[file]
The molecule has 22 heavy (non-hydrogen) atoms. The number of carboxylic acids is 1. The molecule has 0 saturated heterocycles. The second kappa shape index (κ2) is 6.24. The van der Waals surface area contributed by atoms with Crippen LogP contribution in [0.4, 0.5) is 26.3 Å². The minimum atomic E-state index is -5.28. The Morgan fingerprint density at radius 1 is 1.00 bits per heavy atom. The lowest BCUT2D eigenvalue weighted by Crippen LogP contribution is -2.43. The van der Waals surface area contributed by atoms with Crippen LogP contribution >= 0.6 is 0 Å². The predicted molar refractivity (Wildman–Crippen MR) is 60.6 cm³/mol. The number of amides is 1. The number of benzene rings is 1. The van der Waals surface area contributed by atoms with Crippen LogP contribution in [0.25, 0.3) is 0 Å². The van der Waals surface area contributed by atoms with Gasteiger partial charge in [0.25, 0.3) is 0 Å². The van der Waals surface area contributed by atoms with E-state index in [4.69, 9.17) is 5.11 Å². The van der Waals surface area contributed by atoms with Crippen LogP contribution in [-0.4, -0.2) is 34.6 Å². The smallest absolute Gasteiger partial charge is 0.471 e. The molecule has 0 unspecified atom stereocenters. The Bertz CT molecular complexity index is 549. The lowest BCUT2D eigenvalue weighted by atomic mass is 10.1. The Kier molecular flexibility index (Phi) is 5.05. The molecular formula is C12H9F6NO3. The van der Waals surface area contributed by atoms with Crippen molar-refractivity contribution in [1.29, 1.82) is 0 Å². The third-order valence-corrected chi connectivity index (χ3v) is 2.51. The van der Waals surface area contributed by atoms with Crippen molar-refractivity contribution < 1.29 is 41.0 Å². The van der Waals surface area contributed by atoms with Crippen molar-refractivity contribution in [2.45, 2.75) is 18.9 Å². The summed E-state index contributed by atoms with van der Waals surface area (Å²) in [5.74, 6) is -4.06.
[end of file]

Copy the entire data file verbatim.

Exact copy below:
The molecule has 22 heavy (non-hydrogen) atoms. The number of carboxylic acids is 1. The molecule has 0 saturated heterocycles. The second kappa shape index (κ2) is 6.24. The van der Waals surface area contributed by atoms with Crippen LogP contribution in [0.4, 0.5) is 26.3 Å². The minimum atomic E-state index is -5.28. The Morgan fingerprint density at radius 1 is 1.00 bits per heavy atom. The lowest BCUT2D eigenvalue weighted by Crippen LogP contribution is -2.43. The van der Waals surface area contributed by atoms with Crippen LogP contribution >= 0.6 is 0 Å². The predicted molar refractivity (Wildman–Crippen MR) is 60.6 cm³/mol. The number of amides is 1. The number of benzene rings is 1. The van der Waals surface area contributed by atoms with Crippen LogP contribution in [0.25, 0.3) is 0 Å². The van der Waals surface area contributed by atoms with Gasteiger partial charge in [0.25, 0.3) is 0 Å². The van der Waals surface area contributed by atoms with E-state index in [4.69, 9.17) is 5.11 Å². The van der Waals surface area contributed by atoms with Crippen LogP contribution in [-0.4, -0.2) is 34.6 Å². The smallest absolute Gasteiger partial charge is 0.471 e. The molecule has 0 unspecified atom stereocenters. The Bertz CT molecular complexity index is 549. The lowest BCUT2D eigenvalue weighted by atomic mass is 10.1. The Kier molecular flexibility index (Phi) is 5.05. The molecular formula is C12H9F6NO3. The van der Waals surface area contributed by atoms with Crippen molar-refractivity contribution in [1.29, 1.82) is 0 Å². The third-order valence-corrected chi connectivity index (χ3v) is 2.51. The van der Waals surface area contributed by atoms with Crippen molar-refractivity contribution < 1.29 is 41.0 Å². The van der Waals surface area contributed by atoms with Crippen molar-refractivity contribution in [2.45, 2.75) is 18.9 Å². The summed E-state index contributed by atoms with van der Waals surface area (Å²) in [5.74, 6) is -4.06.